Faculty Research Highlights



Mathematical Biology Computational Neuroscience Dynamical Systems

A Look into the Research of Dr. Horacio G. Rotstein

By Sheba Khan
Summer 2010

Dr. Horacio Rotstein has mastered many sciences, two of which include biology and math. Dr. Rotstein studies oscillations in the brain at the cellular, molecular, and network level. Particularly, he focuses on the dynamics of the brain, how learning occurs, and how memories are stored and retrieved using rhythmic oscillations. These rhythms are found in the hippocampus and entorhinal cortex (EC). Frequency bands of the brainís rhythmic oscillations are recorded using an electroencephalogram (EEG). These rhythms have been found to be connected to many different cognitive and behavioral tasks, including memory, learning, and spatial navigation. Dr. Rotstein uses the reduction of dimensions technique to produce nonlinear, multi-scale biological models that describe the oscillatory patterns found in the brain.

Test animals are induced to have an epileptic attack, and the bioelectrical response produced is compared to the model using various wave analysis methods. In epileptic patients, the cells become hyper-excited just as the person goes into shock.
Dr. Rotstein studies why this occurs, and what sort of oscillatory patterns epileptic attacks disrupt. In the models, there is no difference between, or damage, to the individual cells. Though the cells found in this region have the potential to be hyper-excited, conditions are adjusted such that they do not. This rules out a problem at the sub-cellular level; the problem, then, takes place at the level of interactions between cells or between networks of cells. With the use of biophysical, biological and mathematical modeling, the impact of these rhythms is studied at the sub-cellular, cellular, and network levels, and it is here that the impacts of Dr. Rotsteinís research becomes readily apparent. By understanding and correctly representing the normal behavior of cells as well as their excited behavior with mathematical models, Dr. Rotstein is able to extract what the variation is at the different previously named levels. By understanding how a healthy brain generates rhythms, the brains that do not function properly can be studied, and ultimately assessed for treatment.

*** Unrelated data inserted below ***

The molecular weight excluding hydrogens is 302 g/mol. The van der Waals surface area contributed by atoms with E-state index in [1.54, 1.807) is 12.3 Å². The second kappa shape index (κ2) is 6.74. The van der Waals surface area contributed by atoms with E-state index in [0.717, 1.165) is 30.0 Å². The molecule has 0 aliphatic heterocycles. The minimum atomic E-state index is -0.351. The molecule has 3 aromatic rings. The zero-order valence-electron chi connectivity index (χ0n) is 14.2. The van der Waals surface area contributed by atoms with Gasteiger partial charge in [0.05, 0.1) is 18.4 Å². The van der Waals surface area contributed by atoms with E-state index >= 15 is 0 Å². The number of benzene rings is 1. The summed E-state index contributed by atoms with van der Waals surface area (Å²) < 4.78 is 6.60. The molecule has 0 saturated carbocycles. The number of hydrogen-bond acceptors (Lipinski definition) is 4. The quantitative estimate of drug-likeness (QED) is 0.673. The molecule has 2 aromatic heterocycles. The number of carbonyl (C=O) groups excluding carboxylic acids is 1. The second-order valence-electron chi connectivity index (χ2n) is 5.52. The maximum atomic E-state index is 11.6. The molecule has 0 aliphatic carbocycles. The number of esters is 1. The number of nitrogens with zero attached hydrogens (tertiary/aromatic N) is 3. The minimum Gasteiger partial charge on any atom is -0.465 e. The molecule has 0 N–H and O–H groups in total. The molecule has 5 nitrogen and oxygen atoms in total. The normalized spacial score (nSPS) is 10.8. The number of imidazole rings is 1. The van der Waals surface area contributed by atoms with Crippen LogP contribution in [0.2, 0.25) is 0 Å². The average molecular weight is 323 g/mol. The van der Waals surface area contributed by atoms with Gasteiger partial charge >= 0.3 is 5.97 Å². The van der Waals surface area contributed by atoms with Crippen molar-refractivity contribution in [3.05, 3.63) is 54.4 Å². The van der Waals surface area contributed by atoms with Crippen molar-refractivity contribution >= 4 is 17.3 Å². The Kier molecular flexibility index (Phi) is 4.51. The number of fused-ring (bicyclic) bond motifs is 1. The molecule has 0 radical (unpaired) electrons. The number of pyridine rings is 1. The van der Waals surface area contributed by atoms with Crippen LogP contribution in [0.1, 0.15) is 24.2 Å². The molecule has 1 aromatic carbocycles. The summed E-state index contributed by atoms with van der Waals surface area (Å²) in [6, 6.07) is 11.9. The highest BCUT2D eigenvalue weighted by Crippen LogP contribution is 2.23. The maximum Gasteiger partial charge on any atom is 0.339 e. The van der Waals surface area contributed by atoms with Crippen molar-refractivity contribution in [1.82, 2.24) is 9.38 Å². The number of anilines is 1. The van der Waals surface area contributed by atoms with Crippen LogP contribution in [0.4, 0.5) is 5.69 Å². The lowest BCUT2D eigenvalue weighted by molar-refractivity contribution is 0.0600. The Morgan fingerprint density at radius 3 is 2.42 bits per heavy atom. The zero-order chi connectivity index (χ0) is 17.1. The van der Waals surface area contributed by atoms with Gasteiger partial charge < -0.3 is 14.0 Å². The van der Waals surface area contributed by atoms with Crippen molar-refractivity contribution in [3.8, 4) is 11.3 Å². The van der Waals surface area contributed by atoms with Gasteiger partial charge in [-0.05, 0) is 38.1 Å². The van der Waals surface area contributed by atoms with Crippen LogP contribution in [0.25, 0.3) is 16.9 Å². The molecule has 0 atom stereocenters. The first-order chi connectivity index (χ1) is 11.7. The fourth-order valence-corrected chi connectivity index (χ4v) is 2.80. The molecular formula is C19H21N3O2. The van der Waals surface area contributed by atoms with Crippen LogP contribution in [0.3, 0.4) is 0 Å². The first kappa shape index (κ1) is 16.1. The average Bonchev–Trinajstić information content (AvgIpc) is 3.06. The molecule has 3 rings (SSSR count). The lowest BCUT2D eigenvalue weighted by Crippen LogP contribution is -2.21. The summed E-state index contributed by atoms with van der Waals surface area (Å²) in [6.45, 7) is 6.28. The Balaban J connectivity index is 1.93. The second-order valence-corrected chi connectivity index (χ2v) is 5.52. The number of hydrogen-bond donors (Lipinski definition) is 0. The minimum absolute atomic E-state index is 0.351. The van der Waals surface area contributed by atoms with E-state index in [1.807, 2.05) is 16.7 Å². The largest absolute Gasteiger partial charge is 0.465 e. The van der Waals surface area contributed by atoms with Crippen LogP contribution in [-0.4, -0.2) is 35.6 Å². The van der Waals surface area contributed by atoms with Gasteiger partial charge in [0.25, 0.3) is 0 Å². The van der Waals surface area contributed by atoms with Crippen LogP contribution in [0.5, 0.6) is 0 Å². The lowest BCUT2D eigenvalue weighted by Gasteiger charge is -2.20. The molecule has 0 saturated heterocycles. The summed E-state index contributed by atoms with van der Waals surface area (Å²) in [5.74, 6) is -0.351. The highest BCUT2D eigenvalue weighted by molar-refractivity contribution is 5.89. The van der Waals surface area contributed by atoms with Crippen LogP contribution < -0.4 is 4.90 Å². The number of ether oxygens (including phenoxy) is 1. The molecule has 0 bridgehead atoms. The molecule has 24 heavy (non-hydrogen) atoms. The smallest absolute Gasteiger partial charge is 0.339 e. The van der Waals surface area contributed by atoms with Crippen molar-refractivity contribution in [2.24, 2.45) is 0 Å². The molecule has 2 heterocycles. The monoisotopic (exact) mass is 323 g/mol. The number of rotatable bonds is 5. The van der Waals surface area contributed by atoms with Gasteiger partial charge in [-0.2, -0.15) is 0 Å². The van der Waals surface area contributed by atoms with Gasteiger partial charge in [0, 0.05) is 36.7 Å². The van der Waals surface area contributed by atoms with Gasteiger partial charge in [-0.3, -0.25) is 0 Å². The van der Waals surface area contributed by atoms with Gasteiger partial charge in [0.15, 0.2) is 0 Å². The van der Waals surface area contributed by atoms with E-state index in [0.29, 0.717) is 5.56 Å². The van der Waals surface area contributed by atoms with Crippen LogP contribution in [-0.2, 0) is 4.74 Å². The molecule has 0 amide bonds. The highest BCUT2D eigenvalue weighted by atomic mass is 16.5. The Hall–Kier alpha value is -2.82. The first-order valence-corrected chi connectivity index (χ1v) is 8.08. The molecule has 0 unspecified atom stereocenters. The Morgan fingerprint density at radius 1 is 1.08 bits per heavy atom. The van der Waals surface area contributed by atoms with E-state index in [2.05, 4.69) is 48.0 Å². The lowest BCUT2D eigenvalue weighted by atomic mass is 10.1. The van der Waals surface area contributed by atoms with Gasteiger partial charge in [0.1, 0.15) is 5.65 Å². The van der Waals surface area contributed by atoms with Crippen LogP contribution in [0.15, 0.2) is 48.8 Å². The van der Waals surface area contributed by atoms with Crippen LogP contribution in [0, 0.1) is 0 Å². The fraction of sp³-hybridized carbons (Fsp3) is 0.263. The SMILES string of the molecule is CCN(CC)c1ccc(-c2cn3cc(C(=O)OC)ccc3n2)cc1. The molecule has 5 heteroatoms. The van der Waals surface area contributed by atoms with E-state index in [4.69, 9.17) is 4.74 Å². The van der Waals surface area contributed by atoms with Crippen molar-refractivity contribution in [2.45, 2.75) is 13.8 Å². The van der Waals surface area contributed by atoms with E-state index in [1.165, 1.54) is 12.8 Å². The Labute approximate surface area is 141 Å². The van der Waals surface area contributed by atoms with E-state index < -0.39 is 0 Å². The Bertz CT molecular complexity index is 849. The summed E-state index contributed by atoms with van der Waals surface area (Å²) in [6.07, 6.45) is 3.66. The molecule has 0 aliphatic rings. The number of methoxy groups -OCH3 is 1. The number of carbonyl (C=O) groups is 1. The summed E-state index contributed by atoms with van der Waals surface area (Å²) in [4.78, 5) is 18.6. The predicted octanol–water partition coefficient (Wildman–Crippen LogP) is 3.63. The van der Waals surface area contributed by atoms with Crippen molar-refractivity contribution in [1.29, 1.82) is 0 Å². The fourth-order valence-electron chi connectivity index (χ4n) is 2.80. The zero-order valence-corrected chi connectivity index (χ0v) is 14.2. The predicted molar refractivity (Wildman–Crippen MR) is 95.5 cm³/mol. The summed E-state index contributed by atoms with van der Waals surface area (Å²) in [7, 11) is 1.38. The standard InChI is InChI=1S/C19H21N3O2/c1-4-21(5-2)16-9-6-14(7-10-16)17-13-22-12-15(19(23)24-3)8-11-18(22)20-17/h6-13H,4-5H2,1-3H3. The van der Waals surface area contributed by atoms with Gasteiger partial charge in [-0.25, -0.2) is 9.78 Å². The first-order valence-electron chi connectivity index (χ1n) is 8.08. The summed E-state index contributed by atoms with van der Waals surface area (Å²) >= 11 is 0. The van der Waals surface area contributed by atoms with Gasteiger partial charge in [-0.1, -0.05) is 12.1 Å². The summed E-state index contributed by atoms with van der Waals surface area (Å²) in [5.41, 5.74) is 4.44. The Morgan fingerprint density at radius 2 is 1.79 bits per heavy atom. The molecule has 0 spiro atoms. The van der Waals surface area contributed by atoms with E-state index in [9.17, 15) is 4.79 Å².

At the cellular level, Dr. Rotstein focuses on the stellate cells (SC), a type of neuron, which exhibits mixed-mode oscillations that produce interspersed spikes. The corresponding model of this phenomenon uses the minimum frequency of the SC, which mimics the mixed-mode oscillatory patterns. By studying the underlying structure of this model, as well as others like it, the patterns at the subcellular, cellular, and network levels allow for the determination of how SCs process and integrate information. Understanding the natural mixed-mode oscillatory patterns enables researchers to forecast the way the brain can generate other patterns and rhythms. Dr. Rotsteinís research of these behaviors can be extended to human navigation issues, as well as the role these waves play on epileptic patients.



Dr. Horacio G. Rotstein is an Assistant Professor at NJITís Department of Mathematical Sciences (DMS) and a member of the Graduate Faculty at Rutgers University and the University of Medicine and Dentistry of New Jersey (UMDNJ).



Sheba Khan is the Committee Chair for the 2009-2010
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